My setting of this well-known prayer is largely based on a piece of 16th-century visual art of the same name,Salvator mundi, attributed to Leonardo da Vinci. Though many artists have created similar paintings depicting Christ in this fashion, Leonardo’s is of the small minority in which the orb that Christ holds in his left hand lacks any sort of ornamentation or indeed any kind of religious symbol at all. The orb, as it appears in other depictions, is referred to as a globus cruciger (cross-bearing orb). This term does not apply in this instance, as the orb lacks a cross, existing purely as an unblemished globe, calm and serene, mirroring the expression that is present on Christ’s face.
This piece should be sung in largely the same way that the painting appears on the canvas: subdued and reverent. The dynamic contrasts in measures 22–28 represent a very human supplication to Christ, but they should not be overstated or dramatic in any way. Such is the case with the entire work; it is a very introspective take on the prayer’s text, and as such it should feel quietly restrained and reflective throughout. The piece ends with four double-barred repetitions of the word “Deus,” representing the four points of the cross.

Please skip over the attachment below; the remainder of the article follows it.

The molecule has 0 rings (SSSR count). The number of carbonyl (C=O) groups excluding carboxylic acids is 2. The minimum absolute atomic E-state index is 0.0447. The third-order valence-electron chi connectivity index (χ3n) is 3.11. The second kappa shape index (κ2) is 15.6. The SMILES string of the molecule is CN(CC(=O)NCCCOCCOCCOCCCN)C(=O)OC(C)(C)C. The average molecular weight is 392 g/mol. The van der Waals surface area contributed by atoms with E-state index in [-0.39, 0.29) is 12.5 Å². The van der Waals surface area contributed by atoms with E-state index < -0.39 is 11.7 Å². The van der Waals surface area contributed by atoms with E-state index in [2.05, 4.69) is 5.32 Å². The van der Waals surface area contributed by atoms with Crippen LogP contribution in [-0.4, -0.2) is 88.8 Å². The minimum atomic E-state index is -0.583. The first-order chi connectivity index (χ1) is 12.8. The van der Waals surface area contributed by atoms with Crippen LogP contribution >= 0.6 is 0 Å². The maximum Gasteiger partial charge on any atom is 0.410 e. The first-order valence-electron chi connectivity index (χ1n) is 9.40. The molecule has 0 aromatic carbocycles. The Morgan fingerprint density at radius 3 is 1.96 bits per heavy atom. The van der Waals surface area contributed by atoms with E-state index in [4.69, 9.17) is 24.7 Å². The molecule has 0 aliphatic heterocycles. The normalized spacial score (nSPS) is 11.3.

Listen to the US premier of Salvator Mundi at Princeton University Chapel